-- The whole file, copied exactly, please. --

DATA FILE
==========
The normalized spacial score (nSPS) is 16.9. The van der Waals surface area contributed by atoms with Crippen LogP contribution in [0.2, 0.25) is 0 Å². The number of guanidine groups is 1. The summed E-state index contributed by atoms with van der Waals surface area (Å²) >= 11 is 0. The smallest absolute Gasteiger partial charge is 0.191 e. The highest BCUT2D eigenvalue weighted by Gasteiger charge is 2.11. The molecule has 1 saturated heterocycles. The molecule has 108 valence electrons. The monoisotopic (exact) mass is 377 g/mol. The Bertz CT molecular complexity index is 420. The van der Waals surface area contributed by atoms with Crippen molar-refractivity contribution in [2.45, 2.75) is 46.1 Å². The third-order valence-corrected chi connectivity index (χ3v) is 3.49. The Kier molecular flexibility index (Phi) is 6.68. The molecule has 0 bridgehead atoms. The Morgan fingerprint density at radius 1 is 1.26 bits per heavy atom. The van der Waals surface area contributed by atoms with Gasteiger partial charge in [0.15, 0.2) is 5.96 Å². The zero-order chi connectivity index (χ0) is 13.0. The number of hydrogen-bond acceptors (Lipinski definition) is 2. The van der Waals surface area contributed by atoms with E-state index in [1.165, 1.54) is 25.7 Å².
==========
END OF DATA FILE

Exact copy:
The normalized spacial score (nSPS) is 16.9. The van der Waals surface area contributed by atoms with Crippen LogP contribution in [0.2, 0.25) is 0 Å². The number of guanidine groups is 1. The summed E-state index contributed by atoms with van der Waals surface area (Å²) >= 11 is 0. The smallest absolute Gasteiger partial charge is 0.191 e. The highest BCUT2D eigenvalue weighted by Gasteiger charge is 2.11. The molecule has 1 saturated heterocycles. The molecule has 108 valence electrons. The monoisotopic (exact) mass is 377 g/mol. The Bertz CT molecular complexity index is 420. The van der Waals surface area contributed by atoms with Crippen molar-refractivity contribution in [2.45, 2.75) is 46.1 Å². The third-order valence-corrected chi connectivity index (χ3v) is 3.49. The Kier molecular flexibility index (Phi) is 6.68. The molecule has 0 bridgehead atoms. The Morgan fingerprint density at radius 1 is 1.26 bits per heavy atom. The van der Waals surface area contributed by atoms with Gasteiger partial charge in [0.15, 0.2) is 5.96 Å². The zero-order chi connectivity index (χ0) is 13.0. The number of hydrogen-bond acceptors (Lipinski definition) is 2. The van der Waals surface area contributed by atoms with E-state index in [1.165, 1.54) is 25.7 Å².